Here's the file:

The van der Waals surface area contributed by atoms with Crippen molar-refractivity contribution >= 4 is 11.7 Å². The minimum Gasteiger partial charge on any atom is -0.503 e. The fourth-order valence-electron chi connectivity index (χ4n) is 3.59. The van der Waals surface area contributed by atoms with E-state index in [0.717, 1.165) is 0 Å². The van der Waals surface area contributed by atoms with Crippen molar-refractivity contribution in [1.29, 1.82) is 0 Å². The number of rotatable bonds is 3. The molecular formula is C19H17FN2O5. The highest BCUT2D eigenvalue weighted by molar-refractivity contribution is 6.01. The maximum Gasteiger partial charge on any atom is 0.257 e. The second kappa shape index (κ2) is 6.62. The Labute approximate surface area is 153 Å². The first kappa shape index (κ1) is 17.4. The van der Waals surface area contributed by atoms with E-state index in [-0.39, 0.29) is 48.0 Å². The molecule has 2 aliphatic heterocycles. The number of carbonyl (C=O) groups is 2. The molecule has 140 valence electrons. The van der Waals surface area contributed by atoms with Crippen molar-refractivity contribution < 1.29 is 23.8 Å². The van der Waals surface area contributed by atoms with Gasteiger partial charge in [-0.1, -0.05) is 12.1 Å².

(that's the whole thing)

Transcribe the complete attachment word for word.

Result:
The van der Waals surface area contributed by atoms with Crippen molar-refractivity contribution >= 4 is 11.7 Å². The minimum Gasteiger partial charge on any atom is -0.503 e. The fourth-order valence-electron chi connectivity index (χ4n) is 3.59. The van der Waals surface area contributed by atoms with E-state index in [0.717, 1.165) is 0 Å². The van der Waals surface area contributed by atoms with Crippen molar-refractivity contribution in [1.29, 1.82) is 0 Å². The number of rotatable bonds is 3. The molecular formula is C19H17FN2O5. The highest BCUT2D eigenvalue weighted by molar-refractivity contribution is 6.01. The maximum Gasteiger partial charge on any atom is 0.257 e. The second kappa shape index (κ2) is 6.62. The Labute approximate surface area is 153 Å². The first kappa shape index (κ1) is 17.4. The van der Waals surface area contributed by atoms with E-state index in [-0.39, 0.29) is 48.0 Å². The molecule has 2 aliphatic heterocycles. The number of carbonyl (C=O) groups is 2. The molecule has 140 valence electrons. The van der Waals surface area contributed by atoms with Crippen molar-refractivity contribution < 1.29 is 23.8 Å². The van der Waals surface area contributed by atoms with Gasteiger partial charge in [-0.1, -0.05) is 12.1 Å².